Tingley assumes a simple, linear relation between the proxy data values and the true temperature. This relation is then determined from proxy data and (where they exist) instrument data, using a methodology known as Bayesian statistics. Huybers explains that with Bayesian descriptions, “we attempt to estimate how probable certain temperatures were in the past given the sets of observations available to us.”
The sheer amount of computation, however, is daunting, involving heavy matrix algebra. Initial values for proxies and temperatures (where they have a known overlap) are input, and the methodology works backward to refine the relations at other times. To determine past temperatures, Tingley typically had to manipulate about one million matrices, each consisting of 1,296 columns and 1,296 rows.
Focusing on the past 600 years of proxy data between 45 and 85 degrees north latitude, Tingley’s initial results, presented at a conference earlier this year, find that the 1990s were the warmest decade of the period and that 1995 was the warmest year. (The El Niño year 1998 was the warmest year for North America and Greenland but not for northern Eurasia.) He also found that the 20th century had the largest rate of warming of any century and that the 1600s had the largest rate of change overall (and larger than previous reconstructions), albeit in the cooling direction thanks to the so-called Little Ice Age.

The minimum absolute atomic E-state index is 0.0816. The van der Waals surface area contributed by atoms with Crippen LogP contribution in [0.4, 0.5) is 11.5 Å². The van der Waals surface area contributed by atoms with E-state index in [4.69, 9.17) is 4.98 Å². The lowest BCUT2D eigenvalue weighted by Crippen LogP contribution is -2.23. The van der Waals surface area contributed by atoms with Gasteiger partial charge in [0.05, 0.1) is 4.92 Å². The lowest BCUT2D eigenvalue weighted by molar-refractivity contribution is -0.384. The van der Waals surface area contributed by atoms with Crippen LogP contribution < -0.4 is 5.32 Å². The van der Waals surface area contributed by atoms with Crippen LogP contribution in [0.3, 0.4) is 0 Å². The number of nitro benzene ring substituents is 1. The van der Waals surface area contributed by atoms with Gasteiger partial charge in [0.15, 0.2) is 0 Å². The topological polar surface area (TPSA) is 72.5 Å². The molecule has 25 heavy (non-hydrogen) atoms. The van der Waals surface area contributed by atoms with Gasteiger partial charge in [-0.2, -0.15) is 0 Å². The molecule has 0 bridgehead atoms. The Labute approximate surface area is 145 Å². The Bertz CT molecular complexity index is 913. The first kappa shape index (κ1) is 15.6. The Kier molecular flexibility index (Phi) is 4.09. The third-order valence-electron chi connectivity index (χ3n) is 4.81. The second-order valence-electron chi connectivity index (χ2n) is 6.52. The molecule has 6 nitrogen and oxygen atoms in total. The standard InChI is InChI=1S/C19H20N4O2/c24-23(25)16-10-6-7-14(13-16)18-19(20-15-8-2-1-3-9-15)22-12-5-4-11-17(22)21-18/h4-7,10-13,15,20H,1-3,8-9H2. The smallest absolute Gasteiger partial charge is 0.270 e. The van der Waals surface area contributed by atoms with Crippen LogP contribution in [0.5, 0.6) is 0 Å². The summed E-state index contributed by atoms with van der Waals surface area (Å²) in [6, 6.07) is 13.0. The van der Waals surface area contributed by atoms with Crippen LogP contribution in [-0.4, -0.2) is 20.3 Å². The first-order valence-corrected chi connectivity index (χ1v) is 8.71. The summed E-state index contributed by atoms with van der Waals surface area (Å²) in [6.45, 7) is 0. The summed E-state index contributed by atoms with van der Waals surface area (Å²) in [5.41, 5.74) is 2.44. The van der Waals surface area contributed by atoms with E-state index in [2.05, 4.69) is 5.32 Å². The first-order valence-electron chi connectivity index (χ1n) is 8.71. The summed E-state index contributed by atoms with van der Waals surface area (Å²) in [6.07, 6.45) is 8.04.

Qualitatively, Tingley’s result resembles the same basic hockey-stick shape as previous reconstructions, except that it has more variability in the past. Perhaps more important, his analysis suggests that a similar treatment of all available proxy data in the Northern Hemisphere in the past two millennia should produce a statistically superior hockey-stick result. Tingley, now a postdoctoral student at the Statistical and Applied Mathematical Sciences Institute in Research Triangle Park, N.C., plans to extend his method to examine the history of droughts in the southwestern U.S., as well as temperatures over wider areas and times.